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Contrast Masking

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Old 04-22-2002, 08:22 AM
DJ Dubovsky's Avatar
DJ Dubovsky DJ Dubovsky is offline
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Location: Upper Penninsula of Michigan
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Oh that is so funny. Call it something else and it looks and works differently. What's that saying? "A Rose by any other name some other flower" I knew I liked that technique I just never seem to recoqnize it when I see it.
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Old 04-22-2002, 09:16 AM
Stephen M Stephen M is offline
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I am an active member of this Photoshop email/web list:

Over a year ago a similar thread was taken to extremes, it ran with the title 'coming out of the shadows' or something...

You too can have the power of masks, blend modes and curves in one edit!

Make your density mask how you like, either by looking for the best of 10 channels or just copy the colour file and paste it into a new alpha channel. Enhance the contrast, perhaps paint out uneeded detail in the mask and give it a bit of a small blur to soften the transitions.

Load a selection off this alpha channel contrast/density mask.

Make a new curves adjustment layer, hold down opt/alt when you click the shortcut icon on the layers palette to get the options up before you create the adjustment layer. Now you can add screen as the blend mode to lighten the shadows in the image - and the curves give more control added to the mask/blend. If the highlights are being lightened, then invert the adjustment layer mask so that it only affects the shadows.

Taken to the next step, you add a third layer...

As things stand there is the original background layer and the adjustment layer/mask/blend doing it's magic - you can then dupe the original background layer again and turn off the view icon for the true flat background layer...then merge visible so that the correction is applied to a dupe layer (now there are only two layers, both in normal mode with the upper layer being lightened in the shadows). Or layer sets could be used with no merge...Now you can change the upper layer/set from normal to luminosity blend mode.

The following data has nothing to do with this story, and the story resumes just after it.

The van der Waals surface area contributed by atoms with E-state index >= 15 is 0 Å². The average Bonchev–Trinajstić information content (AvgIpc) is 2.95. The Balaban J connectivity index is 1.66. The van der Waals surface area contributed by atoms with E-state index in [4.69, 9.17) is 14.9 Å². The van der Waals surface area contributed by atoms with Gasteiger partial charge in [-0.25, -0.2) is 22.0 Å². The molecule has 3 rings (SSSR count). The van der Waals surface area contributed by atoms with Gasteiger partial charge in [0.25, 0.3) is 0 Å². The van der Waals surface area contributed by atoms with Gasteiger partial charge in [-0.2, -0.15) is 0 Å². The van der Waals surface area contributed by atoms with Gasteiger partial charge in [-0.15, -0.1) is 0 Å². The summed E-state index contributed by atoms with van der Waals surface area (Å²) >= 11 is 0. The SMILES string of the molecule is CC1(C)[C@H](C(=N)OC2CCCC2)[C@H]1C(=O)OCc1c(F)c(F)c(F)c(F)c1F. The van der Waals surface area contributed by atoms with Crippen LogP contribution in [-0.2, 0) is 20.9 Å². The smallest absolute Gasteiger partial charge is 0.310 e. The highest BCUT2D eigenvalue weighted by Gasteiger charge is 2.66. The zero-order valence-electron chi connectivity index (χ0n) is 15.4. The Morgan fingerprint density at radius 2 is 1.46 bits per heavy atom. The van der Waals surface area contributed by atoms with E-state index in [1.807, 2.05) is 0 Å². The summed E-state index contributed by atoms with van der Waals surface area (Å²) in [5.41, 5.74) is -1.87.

As the screen blend and curves moves will affect colour and tone, when you may only want the brightness changed and not the hue/saturation.

Of course, this is all done after you have set endpoints and performed global corrections - as these are selective edits which may not be needed or may not be as strong when gloabal edits are first applied.


Stephen Marsh.
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Old 04-22-2002, 09:25 AM
Stephen M Stephen M is offline
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Oops, I forgot these links in my post (free rego required to view) - they are related to this thread and well worth the read, also go to the advanced search and select the Make Ready articles with Dan Margulis as the keyword for the search - there are many old and current articles to be found here, which are not listed at Dan's main site:

More links such as this can be found at my sites links page, listed below.

Have fun.

Stephen Marsh.
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Old 04-22-2002, 09:42 AM
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jeaniesa jeaniesa is offline
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BigAl - What's so interesting to me is that your post came in the middle of a "making shadows lighter" thread, which was something I was familiar with, so it didn't have as big an impact. BUT, when I saw Danny's post - and then DJ's comparisons - in terms of "balancing contrast" rather than lightening shadows (which I realize is the same thing), it just hit me differently and gave me some ideas for photos that I'm dealing with right now. So, I guess that goes to show you that repeating info every so often isn't necessarily a bad thing (esp. with the way my brain works!)

Stephen - Thanks for those links. I don't have time to really look at them right now, but I've got your post and those links bookmarked to come back to later today!

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Old 05-08-2003, 12:51 AM
sdubose99 sdubose99 is offline
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This is a super thread, thanks to everyone. I used this to pull detail from the shadows and improve the sky in the pic attached here...

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Last edited by sdubose99; 05-08-2003 at 01:00 AM.
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